GENEVA – Trade union organizations worldwide used this year’s Human Rights Day, Dec. 10, to remind the international community that workers’ rights are human rights, but these rights are still denied to millions of workers. Abuses range from restrictive legislation to the brutal repression and even murder of union activists.

Observances of the day took a variety of forms. In Geneva, Global Unions held a special event on Colombia, the most dangerous country in the world to be a trade unionist.

In 2002 alone, 184 trade unionists were murdered in Colombia. Many more are still receiving death threats. One of them is Gloria Ramirez, a leading member of the Colombian trade union center (CUT), who traveled to Geneva to testify.

A former president of the Colombian teachers union, FECODE, Ramirez has recently been forced to leave her country because her life is under threat. Representatives from international trade union organizations and Amnesty International were slated to attend the public forum, to take part in a panel discussion entitled “Stop the killings and impunity in Colombia.”

An international trade union delegation visited the Colombian embassy in Geneva as part of the activity, too.

Article 23 of the Universal Declaration of Human Rights states, among other things, that “Everyone has the right to form and to join trade unions for the protection of his interests.” The same rights are protected in Conventions Nos. 87 and 98 of the International Labor Organization (ILO). Yet trade union reports repeatedly show that scores of trade unionists are killed every year for carrying out legitimate trade union activities.

This year’s survey by the International Confederation of Free Trade Unions (ICFTU) cited violations of workers’ fundamental rights of freedom of association and collective bargaining in 133 countries. The report lists cases in 2002 in which a total of 209 union activists were killed, 1,000 were attacked and beaten, 2,562 detained, 89 sentenced to prison, 30,000 sacked and some 20,000 harassed.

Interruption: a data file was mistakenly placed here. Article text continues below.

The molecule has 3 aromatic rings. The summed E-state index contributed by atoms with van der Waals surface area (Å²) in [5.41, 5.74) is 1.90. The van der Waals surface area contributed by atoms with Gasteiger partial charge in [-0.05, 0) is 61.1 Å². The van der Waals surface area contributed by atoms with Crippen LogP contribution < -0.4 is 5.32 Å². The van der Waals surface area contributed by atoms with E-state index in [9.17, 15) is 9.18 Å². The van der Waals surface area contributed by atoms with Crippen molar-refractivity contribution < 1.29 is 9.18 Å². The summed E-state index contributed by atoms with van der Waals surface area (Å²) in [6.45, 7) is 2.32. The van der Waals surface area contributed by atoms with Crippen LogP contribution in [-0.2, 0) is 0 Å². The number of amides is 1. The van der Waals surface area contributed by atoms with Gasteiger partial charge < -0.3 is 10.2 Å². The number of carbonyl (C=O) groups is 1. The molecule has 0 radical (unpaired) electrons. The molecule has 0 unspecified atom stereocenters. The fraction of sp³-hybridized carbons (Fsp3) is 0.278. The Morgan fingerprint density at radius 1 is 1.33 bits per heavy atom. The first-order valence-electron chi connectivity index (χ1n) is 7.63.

Colombia holds the grim record for the highest level of violence against labor leaders. The ILO has repeatedly denounced the impunity which perpetrators of those crimes seem to enjoy. The ILO proposed that, as part of this year’s theme for World Human Rights Day, the United Nations High Commissioner for Human Rights should make a clear reference to the human rights of workers, with particular emphasis on freedom of association.

In a letter to the Acting High Commissioner, Bertrand Ramcharan, ILO Director General Juan Somavia pointed out that “the ILO, with its tripartite constituents representing governments and employers’ and workers’ organizations from 177 member states, accords key priority to workers’ human rights. Its supervisory bodies seek constantly to redress abuses of these rights throughout the world. It has long been acknowledged that the strengthening of democracy and of good governance must go hand in hand with the promotion of workers’ human rights, of all human rights, and the eradication of poverty.”

International labor standards are enshrined in ILO conventions which are binding on member states that have ratified them, as well as in recommendations which serve as guidance for national legislation. Furthermore ILO member states are subject to a special procedure to handle complaints in case of alleged violations of freedom of association conventions and – also by virtue of their membership in the organization – have an obligation to respect, promote and realize these fundamental principles and rights at work, which also include the elimination of all forms of forced or compulsory labor, the effective abolition of child labor, and the elimination of discrimination in respect of employment and occupation.